Wednesday, August 26, 2015
I've pulled together some of my favorite knitting articles, information, and tutorials and posted links to all of them on my Hubpages. Check out all these knitting goodies and visit often as I add more resources and links!!
Sunday, August 23, 2015
So I've finished both sleeves for my Vale Cardigan. Usually I don't have much to say about knitting sleeves - they are what they are. But this time, I have a few notes to share:
Norah Gaughan's brilliance and style, and go with what she had designed. This worked out great. On me, the sleeves uncuffed are almost full length. And when I fold up the cuff, the sleeves are the perfect 3/4 length. I think this will work beautifully. The sleeves, are however, a bit snug. I blocked them to the proper size and I hope with wear, they might loosen up some.
One of the reasons why I decided to knit the sleeves as written is I really loved the way the cables laid out on the model shot, with the full loop hitting in the middle of the upper arm. I definitely wanted my sleeves to look the same and decided not to mess with the pattern. I think the cable design is something to think about before you change the length of the sleeves.
2. Just an FYI - I found some mistakes with the sleeve directions. I made the second smallest size and found the errors there. I didn't check to see if the errors affected other sizes too.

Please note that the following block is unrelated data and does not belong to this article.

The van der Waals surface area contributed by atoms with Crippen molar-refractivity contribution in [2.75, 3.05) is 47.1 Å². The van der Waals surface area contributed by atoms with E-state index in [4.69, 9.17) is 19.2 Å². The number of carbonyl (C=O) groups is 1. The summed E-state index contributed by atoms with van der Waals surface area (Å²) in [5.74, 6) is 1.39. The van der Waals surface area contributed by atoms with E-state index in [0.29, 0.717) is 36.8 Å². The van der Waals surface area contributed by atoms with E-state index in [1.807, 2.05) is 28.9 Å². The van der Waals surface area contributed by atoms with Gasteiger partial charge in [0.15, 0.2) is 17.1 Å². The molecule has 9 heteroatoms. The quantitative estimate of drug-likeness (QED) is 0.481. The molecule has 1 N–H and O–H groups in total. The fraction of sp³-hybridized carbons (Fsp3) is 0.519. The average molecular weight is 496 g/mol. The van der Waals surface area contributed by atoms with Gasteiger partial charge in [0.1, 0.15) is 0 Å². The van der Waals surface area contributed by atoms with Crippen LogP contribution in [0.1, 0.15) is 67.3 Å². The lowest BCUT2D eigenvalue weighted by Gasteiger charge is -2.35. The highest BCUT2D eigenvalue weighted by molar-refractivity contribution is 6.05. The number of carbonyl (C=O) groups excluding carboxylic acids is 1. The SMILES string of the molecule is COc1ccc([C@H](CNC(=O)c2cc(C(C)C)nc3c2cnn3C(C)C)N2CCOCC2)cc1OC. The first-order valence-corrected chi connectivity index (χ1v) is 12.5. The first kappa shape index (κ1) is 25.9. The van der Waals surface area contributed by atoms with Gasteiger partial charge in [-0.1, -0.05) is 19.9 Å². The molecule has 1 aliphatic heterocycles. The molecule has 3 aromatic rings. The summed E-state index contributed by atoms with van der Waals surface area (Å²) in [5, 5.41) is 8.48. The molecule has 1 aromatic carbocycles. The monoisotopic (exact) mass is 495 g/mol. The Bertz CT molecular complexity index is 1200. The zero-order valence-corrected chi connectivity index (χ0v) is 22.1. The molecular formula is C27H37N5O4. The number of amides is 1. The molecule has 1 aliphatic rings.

For my size, you cast on 42 stitches. The directions say that after doing the ribbing and the increases to create the cable panel, you should 6 stitches left. This isn't true - you have 12 stitches left, which centers the cable pattern on the sleeves as it should be.
Second issue: The next direction starts the set up row. You're told to purl 13 sts before starting the cable pattern, but you only have 12 sts to work with. This is obviously a mistake, but you need an odd number of sts for the moss design. I remedied this by doing a quick increase on this row before hitting the cable panel. I did a knit front and back while working a knit stitch in the moss pattern. My increased stitch then became the purl stitch I needed, and I just continued working in pattern. I did this on both sides of the cable panel to make the 52 sts I needed.